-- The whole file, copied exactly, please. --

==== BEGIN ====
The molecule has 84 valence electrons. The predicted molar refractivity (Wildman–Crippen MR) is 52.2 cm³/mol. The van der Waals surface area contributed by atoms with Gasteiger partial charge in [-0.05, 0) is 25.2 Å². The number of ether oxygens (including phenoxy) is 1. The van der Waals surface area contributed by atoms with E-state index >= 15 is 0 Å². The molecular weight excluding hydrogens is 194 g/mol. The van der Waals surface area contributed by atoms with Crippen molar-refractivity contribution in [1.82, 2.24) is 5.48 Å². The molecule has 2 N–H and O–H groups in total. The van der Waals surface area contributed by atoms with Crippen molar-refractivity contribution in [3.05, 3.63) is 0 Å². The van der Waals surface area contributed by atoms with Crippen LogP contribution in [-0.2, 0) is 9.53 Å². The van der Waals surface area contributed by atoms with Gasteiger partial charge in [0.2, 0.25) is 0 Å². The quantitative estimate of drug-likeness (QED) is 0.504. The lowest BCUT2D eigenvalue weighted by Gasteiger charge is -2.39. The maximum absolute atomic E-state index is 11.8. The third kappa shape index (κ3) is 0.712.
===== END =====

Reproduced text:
The molecule has 84 valence electrons. The predicted molar refractivity (Wildman–Crippen MR) is 52.2 cm³/mol. The van der Waals surface area contributed by atoms with Gasteiger partial charge in [-0.05, 0) is 25.2 Å². The number of ether oxygens (including phenoxy) is 1. The van der Waals surface area contributed by atoms with E-state index >= 15 is 0 Å². The molecular weight excluding hydrogens is 194 g/mol. The van der Waals surface area contributed by atoms with Crippen molar-refractivity contribution in [1.82, 2.24) is 5.48 Å². The molecule has 2 N–H and O–H groups in total. The van der Waals surface area contributed by atoms with Crippen molar-refractivity contribution in [3.05, 3.63) is 0 Å². The van der Waals surface area contributed by atoms with Crippen LogP contribution in [-0.2, 0) is 9.53 Å². The van der Waals surface area contributed by atoms with Gasteiger partial charge in [0.2, 0.25) is 0 Å². The quantitative estimate of drug-likeness (QED) is 0.504. The lowest BCUT2D eigenvalue weighted by Gasteiger charge is -2.39. The maximum absolute atomic E-state index is 11.8. The third kappa shape index (κ3) is 0.712.